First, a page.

From Religions of Exclusion Toward a Spirituality of Inclusion

The concept of being spiritual but not religious suffers from a lot of confusion. One reason is that spirituality fails to elucidate specific guidelines on how to "do it right." Unlike religion, which often errs on the other side with too many rules, or too rigid of rules, a generalized spirituality offers few or no standards for behavior, or even for thought. Many who have turned to being spiritual but not religious left religion in the first place to escape overly rigid rules, so they like it this way.

But having no explicit guidelines at all can leave seekers prey to superficial and spiritually counterfeit ideas. You can't expect your life to improve because you suddenly start wearing crystals, for example. You can't come from a chaotic and unregulated lifestyle and claim an enhanced spirituality because you have had some type of supernatural experience. This absence of guidelines and structure unfortunately leaves people confused, and actually harms the movement -- to the extent there is a "spiritual but not religious" movement. It confuses and misleads would-be spiritual but not religious people by luring them into superficial interpretations. But it also gives authentically spiritual people a bad name. It allows others to lump any spiritual person who doesn't follow a particular religion into the category of "flakes" and people with "poor reality testing skills."

An understanding of the spiritual development stages begins to provide a much needed structure to spirituality, and that can orient people toward an authentic spirituality based on a more solid form of personal responsibility, and a deeper form of interpersonal integrity than even our religions teach.

One example of this is the concept of inclusion versus exclusion. At the literal level, our religions teach specific beliefs that differ greatly from one religion to another. This leads to each religion insisting its own teachings are more right than all the others. It gives the adherents a sense of superiority, and makes them feel they must convert others to that religion. This causes a sense of competition and discord between the religions. Each religion excludes outsiders, and denies their beliefs have any validity.

But the spiritual development stages tell us we need to move beyond these literal beliefs to become spiritually mature. The process includes a step where a person thinks through what he or she has been taught in an open-ended critical manner. This may lead her to reason herself out of belief in that religion, or at least it will lead her to grasp the same teachings in a less rigid, and hopefully less literal, way. Following that process to its extreme end, we can see that once we maximally loosen our religious interpretations, most religions can be seen to have been formed on common "goodness" values on which people from all cultures would agree. The various religions therefore are but localized and literalized interpretations of these values.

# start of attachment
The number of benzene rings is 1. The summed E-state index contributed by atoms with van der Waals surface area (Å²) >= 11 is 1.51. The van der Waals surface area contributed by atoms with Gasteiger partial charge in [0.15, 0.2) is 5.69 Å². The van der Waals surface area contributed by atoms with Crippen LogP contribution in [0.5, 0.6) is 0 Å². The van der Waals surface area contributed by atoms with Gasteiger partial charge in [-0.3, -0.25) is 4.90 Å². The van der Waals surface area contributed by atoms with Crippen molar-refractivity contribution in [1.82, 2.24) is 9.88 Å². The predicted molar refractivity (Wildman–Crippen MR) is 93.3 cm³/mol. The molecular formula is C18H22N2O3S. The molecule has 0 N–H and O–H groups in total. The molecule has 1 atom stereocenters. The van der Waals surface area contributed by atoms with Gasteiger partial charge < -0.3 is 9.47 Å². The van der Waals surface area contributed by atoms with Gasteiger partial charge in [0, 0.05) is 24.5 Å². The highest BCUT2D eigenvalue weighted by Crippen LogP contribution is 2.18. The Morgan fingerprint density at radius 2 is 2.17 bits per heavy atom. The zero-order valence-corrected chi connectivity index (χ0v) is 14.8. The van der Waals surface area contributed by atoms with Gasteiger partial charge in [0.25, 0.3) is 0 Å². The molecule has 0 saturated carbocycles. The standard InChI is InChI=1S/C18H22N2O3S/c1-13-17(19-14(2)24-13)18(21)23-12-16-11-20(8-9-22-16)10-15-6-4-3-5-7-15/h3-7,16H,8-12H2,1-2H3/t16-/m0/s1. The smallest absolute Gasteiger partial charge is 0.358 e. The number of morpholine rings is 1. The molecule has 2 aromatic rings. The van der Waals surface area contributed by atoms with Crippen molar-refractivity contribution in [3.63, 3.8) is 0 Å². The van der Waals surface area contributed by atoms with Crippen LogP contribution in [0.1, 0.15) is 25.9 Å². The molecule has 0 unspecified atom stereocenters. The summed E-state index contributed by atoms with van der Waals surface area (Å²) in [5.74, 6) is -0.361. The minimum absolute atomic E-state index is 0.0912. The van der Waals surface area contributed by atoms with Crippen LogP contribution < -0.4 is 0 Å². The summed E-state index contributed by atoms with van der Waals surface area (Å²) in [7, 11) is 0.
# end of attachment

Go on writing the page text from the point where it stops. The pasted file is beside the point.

At the upper spiritual development levels, a person can see that all religious traditions have validity when their teachings are seen as metaphors for more universal truths. Spiritual people can hold these same values just as well without a religious basis, without any religious beliefs.

Once a person accepts this, they no longer need to exclude those who don't share the same beliefs. They can begin to include more -- or even all -- people into their same common humanity. They are no longer primarily a Christian, a Muslim or a Jew, but a member of a much larger group -- all humans, or in the fullest expressions -- all of creation -- to include animals, rocks, the environment, and even the unseen reality. In this way they begin to approach a form of spirituality that imposes a sense of personal responsibility toward all beings, and toward the entire universe. Unlike the specific religions, which exclude outsiders, this form of spirituality includes everyone and everything.

To what percentage of the universe does our personal responsibility extend? Toward whom do we feel we must act with greatest integrity? How much can we include in our circle of concern? This is one criterion of mature spirituality that transcends the individual religions -- one means by which a person may judge their progress along the spiritual path. It is a path a can be followed from within a religion, or from outside of it, by the spiritual but not religious, and even by those who deny both religion and spirituality. Greater truth, and greater maturity, is found beyond the religions that exclude, and found within forms of spirituality, religion or even nonbelief that find their basis in inclusiveness.